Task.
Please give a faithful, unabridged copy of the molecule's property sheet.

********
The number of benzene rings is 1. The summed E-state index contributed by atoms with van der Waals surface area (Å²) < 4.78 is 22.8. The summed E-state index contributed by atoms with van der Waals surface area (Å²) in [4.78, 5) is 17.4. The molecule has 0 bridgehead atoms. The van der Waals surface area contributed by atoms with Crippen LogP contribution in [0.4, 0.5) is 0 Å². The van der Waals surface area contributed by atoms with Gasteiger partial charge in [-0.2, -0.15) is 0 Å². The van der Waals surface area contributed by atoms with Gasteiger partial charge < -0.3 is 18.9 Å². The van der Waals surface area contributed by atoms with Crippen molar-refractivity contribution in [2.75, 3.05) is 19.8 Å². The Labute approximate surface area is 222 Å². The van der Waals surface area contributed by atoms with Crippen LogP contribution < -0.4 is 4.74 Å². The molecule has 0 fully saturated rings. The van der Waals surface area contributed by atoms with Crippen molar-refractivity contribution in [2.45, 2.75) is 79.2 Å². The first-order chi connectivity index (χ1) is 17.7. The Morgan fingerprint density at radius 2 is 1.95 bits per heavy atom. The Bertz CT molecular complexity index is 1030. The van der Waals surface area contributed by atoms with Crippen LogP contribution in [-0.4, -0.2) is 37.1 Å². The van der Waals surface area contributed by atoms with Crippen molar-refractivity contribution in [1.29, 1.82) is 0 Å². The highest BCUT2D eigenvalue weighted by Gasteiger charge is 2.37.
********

The number of benzene rings is 1. The summed E-state index contributed by atoms with van der Waals surface area (Å²) < 4.78 is 22.8. The summed E-state index contributed by atoms with van der Waals surface area (Å²) in [4.78, 5) is 17.4. The molecule has 0 bridgehead atoms. The van der Waals surface area contributed by atoms with Crippen LogP contribution in [0.4, 0.5) is 0 Å². The van der Waals surface area contributed by atoms with Gasteiger partial charge in [-0.2, -0.15) is 0 Å². The van der Waals surface area contributed by atoms with Gasteiger partial charge < -0.3 is 18.9 Å². The van der Waals surface area contributed by atoms with Crippen molar-refractivity contribution in [2.75, 3.05) is 19.8 Å². The Labute approximate surface area is 222 Å². The van der Waals surface area contributed by atoms with Crippen LogP contribution < -0.4 is 4.74 Å². The molecule has 0 fully saturated rings. The van der Waals surface area contributed by atoms with Crippen molar-refractivity contribution in [2.45, 2.75) is 79.2 Å². The first-order chi connectivity index (χ1) is 17.7. The Morgan fingerprint density at radius 2 is 1.95 bits per heavy atom. The Bertz CT molecular complexity index is 1030. The van der Waals surface area contributed by atoms with Crippen LogP contribution in [-0.4, -0.2) is 37.1 Å². The van der Waals surface area contributed by atoms with Crippen molar-refractivity contribution in [1.29, 1.82) is 0 Å². The highest BCUT2D eigenvalue weighted by Gasteiger charge is 2.37.